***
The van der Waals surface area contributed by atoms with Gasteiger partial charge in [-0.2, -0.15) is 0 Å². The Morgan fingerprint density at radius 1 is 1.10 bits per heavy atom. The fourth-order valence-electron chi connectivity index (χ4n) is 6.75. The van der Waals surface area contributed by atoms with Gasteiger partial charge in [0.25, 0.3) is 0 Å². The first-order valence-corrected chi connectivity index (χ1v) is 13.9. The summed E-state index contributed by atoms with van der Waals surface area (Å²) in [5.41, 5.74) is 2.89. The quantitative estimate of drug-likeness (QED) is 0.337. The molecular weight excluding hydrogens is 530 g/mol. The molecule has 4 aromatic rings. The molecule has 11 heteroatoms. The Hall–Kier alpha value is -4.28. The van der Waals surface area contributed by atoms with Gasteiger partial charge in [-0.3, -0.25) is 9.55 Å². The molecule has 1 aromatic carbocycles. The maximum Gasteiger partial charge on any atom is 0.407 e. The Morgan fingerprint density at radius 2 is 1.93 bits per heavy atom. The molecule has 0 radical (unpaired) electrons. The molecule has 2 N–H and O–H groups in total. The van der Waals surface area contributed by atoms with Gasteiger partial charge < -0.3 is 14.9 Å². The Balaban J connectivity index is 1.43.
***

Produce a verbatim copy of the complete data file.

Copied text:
The van der Waals surface area contributed by atoms with Gasteiger partial charge in [-0.2, -0.15) is 0 Å². The Morgan fingerprint density at radius 1 is 1.10 bits per heavy atom. The fourth-order valence-electron chi connectivity index (χ4n) is 6.75. The van der Waals surface area contributed by atoms with Gasteiger partial charge in [0.25, 0.3) is 0 Å². The first-order valence-corrected chi connectivity index (χ1v) is 13.9. The summed E-state index contributed by atoms with van der Waals surface area (Å²) in [5.41, 5.74) is 2.89. The quantitative estimate of drug-likeness (QED) is 0.337. The molecular weight excluding hydrogens is 530 g/mol. The molecule has 4 aromatic rings. The molecule has 11 heteroatoms. The Hall–Kier alpha value is -4.28. The van der Waals surface area contributed by atoms with Gasteiger partial charge in [-0.3, -0.25) is 9.55 Å². The molecule has 1 aromatic carbocycles. The maximum Gasteiger partial charge on any atom is 0.407 e. The Morgan fingerprint density at radius 2 is 1.93 bits per heavy atom. The molecule has 0 radical (unpaired) electrons. The molecule has 2 N–H and O–H groups in total. The van der Waals surface area contributed by atoms with Gasteiger partial charge < -0.3 is 14.9 Å². The Balaban J connectivity index is 1.43.